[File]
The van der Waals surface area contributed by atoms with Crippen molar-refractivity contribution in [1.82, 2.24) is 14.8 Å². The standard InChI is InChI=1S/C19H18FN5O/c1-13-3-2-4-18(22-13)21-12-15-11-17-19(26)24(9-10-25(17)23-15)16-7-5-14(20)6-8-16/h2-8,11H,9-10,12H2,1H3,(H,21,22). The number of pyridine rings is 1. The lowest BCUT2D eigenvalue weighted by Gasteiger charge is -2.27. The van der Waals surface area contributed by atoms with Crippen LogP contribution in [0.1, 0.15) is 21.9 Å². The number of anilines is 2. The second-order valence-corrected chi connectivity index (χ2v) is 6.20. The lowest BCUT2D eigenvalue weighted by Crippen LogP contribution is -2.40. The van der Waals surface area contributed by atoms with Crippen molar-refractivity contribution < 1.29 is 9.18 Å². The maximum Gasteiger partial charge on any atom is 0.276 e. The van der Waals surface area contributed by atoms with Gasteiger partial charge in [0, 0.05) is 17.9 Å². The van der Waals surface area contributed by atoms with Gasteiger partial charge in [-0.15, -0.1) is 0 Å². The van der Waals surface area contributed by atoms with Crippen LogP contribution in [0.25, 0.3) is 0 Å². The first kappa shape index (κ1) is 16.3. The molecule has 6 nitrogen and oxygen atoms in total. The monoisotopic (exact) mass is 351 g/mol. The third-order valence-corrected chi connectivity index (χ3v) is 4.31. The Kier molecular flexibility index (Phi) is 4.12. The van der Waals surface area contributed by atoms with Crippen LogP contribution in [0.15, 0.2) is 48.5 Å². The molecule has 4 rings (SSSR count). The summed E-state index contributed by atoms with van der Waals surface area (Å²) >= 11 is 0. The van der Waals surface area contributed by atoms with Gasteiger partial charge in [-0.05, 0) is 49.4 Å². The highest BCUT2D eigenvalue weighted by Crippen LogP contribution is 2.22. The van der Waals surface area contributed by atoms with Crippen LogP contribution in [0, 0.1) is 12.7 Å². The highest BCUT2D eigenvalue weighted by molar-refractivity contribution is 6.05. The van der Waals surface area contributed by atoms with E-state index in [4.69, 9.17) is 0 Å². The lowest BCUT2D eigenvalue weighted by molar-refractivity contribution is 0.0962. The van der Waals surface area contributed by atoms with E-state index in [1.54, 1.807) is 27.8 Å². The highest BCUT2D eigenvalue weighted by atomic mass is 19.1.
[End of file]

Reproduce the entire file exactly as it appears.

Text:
The van der Waals surface area contributed by atoms with Crippen molar-refractivity contribution in [1.82, 2.24) is 14.8 Å². The standard InChI is InChI=1S/C19H18FN5O/c1-13-3-2-4-18(22-13)21-12-15-11-17-19(26)24(9-10-25(17)23-15)16-7-5-14(20)6-8-16/h2-8,11H,9-10,12H2,1H3,(H,21,22). The number of pyridine rings is 1. The lowest BCUT2D eigenvalue weighted by Gasteiger charge is -2.27. The van der Waals surface area contributed by atoms with Crippen LogP contribution in [0.1, 0.15) is 21.9 Å². The number of anilines is 2. The second-order valence-corrected chi connectivity index (χ2v) is 6.20. The lowest BCUT2D eigenvalue weighted by Crippen LogP contribution is -2.40. The van der Waals surface area contributed by atoms with Crippen molar-refractivity contribution < 1.29 is 9.18 Å². The maximum Gasteiger partial charge on any atom is 0.276 e. The van der Waals surface area contributed by atoms with Gasteiger partial charge in [0, 0.05) is 17.9 Å². The van der Waals surface area contributed by atoms with Gasteiger partial charge in [-0.15, -0.1) is 0 Å². The van der Waals surface area contributed by atoms with Crippen LogP contribution in [0.25, 0.3) is 0 Å². The first kappa shape index (κ1) is 16.3. The molecule has 6 nitrogen and oxygen atoms in total. The monoisotopic (exact) mass is 351 g/mol. The third-order valence-corrected chi connectivity index (χ3v) is 4.31. The Kier molecular flexibility index (Phi) is 4.12. The van der Waals surface area contributed by atoms with Crippen LogP contribution in [0.15, 0.2) is 48.5 Å². The molecule has 4 rings (SSSR count). The summed E-state index contributed by atoms with van der Waals surface area (Å²) >= 11 is 0. The van der Waals surface area contributed by atoms with Gasteiger partial charge in [-0.05, 0) is 49.4 Å². The highest BCUT2D eigenvalue weighted by Crippen LogP contribution is 2.22. The van der Waals surface area contributed by atoms with Crippen LogP contribution in [0, 0.1) is 12.7 Å². The highest BCUT2D eigenvalue weighted by molar-refractivity contribution is 6.05. The van der Waals surface area contributed by atoms with E-state index in [4.69, 9.17) is 0 Å². The lowest BCUT2D eigenvalue weighted by molar-refractivity contribution is 0.0962. The van der Waals surface area contributed by atoms with E-state index in [1.54, 1.807) is 27.8 Å². The highest BCUT2D eigenvalue weighted by atomic mass is 19.1.